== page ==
The Supreme Court agreed yesterday to review the constitutionality of restrictive abortion laws in three states, opening the door for what could become its most expansive consideration of the issue since its 1973 ruling legalizing abortion.
In one of the six cases the court agreed to review, lawyers are explicitly asking the court to rethink important aspects of the 1973 decision barring virtually all government regulation of abortions in the first three months of pregnancy. Attorneys on both sides say privately that they believe some significant modifications are a real possibility.
The laws, from Virginia, Ohio and Missouri, place hurdles of varying difficulty between women and abortions during the first six months of pregnancy. Restrictions range from 24-hour waiting periods to mandatory hospitalization in the second trimester to criminal statutes requiring doctors to describe the fetus' appearance and tell the mother it is "human life."
The court action comes at a sensitive time, roughly 10 years after the court considered the original abortion ruling, Roe vs. Wade, and just as Congress considers bills to strip the federal judiciary of jurisdiction over a number of contentious social issues, including abortion.
The timing, in the absence of two of the justices (William O. Douglas and Potter Stewart) who made up the 1973 majority, worries "pro-choice" advocates. They believe that Chief Justice Warren E. Burger, also part of the 1973 majority, may have modified some of his views as well.
"I think you could see a whole revamping of the entire issue," said one lawyer involved in yesterday's cases who asked not to be identified.
"I just knew the time was right" to seek a rethinking of Roe vs. Wade, said Akron City Attorney Robert D. Pritt, who asked the court to permit greater government regulation of first-trimester abortions.
In Roe vs. Wade, the justices voted 7 to 2 to strike down abortion bans in over 40 states. The court said that first-trimester abortions are a matter between mother and doctor while second-trimester abortions may be regulated "in ways that are reasonably related to maternal health." Abortions in the final weeks may be banned under the ruling.
Among the cases accepted for review yesterday was an appeal by Dr. Chris Simopoulos, a Woodbridge, Va., physician convicted in 1980 of performing an abortion on a teen-age girl in a clinic instead of in a hospital, as required by state law. Simopoulos is one of the few doctors in the country to have been prosecuted and served time in jail for abortion violations since 1973.
The most far-reaching of the laws to be considered next term was enacted in 1978 by the Akron City Council. Patterned after a national "model" drawn up by "right-to-life" activists, the ordinance mandates, among other things:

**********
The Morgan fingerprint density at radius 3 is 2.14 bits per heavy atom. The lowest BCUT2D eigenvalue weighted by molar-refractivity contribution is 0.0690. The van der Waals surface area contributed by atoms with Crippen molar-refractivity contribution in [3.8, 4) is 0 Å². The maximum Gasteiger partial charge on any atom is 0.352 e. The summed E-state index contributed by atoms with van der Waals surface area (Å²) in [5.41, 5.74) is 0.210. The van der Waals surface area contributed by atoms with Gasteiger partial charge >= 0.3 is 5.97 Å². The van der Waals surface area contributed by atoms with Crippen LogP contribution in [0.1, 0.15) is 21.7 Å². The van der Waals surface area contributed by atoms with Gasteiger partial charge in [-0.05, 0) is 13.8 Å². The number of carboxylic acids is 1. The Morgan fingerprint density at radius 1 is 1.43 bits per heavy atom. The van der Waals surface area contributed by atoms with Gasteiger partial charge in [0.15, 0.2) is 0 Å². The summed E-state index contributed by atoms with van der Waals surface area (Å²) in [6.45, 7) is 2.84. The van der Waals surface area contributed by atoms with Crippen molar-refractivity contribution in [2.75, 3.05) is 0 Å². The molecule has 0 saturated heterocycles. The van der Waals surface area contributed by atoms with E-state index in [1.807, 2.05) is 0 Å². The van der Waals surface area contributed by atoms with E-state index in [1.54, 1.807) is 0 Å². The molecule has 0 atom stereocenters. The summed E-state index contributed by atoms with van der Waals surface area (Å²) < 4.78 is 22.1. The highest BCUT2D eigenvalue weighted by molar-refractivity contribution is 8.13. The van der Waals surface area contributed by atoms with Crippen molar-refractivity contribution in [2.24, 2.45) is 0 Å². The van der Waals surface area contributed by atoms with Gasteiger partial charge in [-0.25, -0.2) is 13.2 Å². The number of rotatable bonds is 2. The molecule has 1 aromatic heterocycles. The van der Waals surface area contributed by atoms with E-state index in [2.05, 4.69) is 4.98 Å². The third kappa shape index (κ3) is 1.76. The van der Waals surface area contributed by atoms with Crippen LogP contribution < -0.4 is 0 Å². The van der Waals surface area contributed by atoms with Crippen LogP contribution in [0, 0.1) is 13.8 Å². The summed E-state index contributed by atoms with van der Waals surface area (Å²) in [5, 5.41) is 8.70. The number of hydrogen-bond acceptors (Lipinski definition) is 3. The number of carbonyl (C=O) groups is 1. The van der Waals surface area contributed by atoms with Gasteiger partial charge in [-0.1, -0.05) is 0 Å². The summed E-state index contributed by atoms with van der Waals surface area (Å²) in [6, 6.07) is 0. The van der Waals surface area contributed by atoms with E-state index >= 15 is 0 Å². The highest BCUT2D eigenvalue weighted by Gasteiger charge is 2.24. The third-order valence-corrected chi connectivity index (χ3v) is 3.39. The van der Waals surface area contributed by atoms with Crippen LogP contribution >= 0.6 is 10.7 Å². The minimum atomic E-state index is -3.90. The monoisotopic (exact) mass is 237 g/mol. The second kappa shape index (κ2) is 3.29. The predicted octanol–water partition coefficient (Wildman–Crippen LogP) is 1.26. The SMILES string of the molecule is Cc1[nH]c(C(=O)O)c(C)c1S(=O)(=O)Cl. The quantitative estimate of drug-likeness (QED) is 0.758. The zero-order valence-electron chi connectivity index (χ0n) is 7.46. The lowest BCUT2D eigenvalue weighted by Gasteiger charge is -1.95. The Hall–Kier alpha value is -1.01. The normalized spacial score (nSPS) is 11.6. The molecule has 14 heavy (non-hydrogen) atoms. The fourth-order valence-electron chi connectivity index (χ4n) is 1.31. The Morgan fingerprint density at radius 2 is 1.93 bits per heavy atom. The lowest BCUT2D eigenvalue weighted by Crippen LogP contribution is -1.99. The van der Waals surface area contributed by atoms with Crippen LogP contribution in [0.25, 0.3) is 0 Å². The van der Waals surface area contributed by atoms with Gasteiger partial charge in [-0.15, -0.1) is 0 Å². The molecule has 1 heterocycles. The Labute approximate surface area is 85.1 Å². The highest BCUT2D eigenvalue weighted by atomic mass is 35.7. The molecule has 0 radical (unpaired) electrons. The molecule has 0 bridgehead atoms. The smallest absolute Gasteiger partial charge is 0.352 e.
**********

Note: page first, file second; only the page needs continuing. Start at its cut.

* A 24-hour waiting period for abortions, including first-trimester abortions.
* Parental or court consent for abortions for girls 15 and under.
* The signing of a pre-abortion "informed consent" affidavit by women of all ages certifying that their doctor has described the fetus "in [anatomical] detail" to them and declared that it "is a human life from the moment of conception."
* Criminal penalties for doctors and others who violate these requirements.
* Hospitalization for all abortions after the first three months (first trimester) of pregnancy rather than treatment on an outpatient basis.
In response to a challenge by the American Civil Liberties Union and the Akron Center for Reproductive Health, the 6th U.S. Circuit Court of Appeals struck down all but the hospitalization requirement as "unduly burdensome" on women's right to obtain abortions. Consequently, the law has never been enforced.
The Missouri case stems from a decision of the 8th U.S. Circuit Court of Appeals striking down as unconstitutional a hospitalization requirement, similar to Akron's, enacted by Missouri in 1979. The justices will have to settle that split between the appellate courts.
The Supreme Court will also be considering Missouri's parental consent requirement for women under 18 (upheld by the appellate court), and its provision, struck down by the court, requiring a second physician during abortions on "viable" fetuses.
The Virginia case is the only one involving an actual criminal prosecution. Dr. Simopoulos was charged in 1979 with providing an illegal abortion to a 17-year-old high school girl who was 22 weeks pregnant.
Simopoulos said the girl came to him because only two Northern Virginia hospitals would perform second-trimester abortions and both required parental consent. He administered a saline abortion, gave her a prescription and told her to go to a hospital for followup. Instead, she went to a motel where authorities found the fetus in the trash.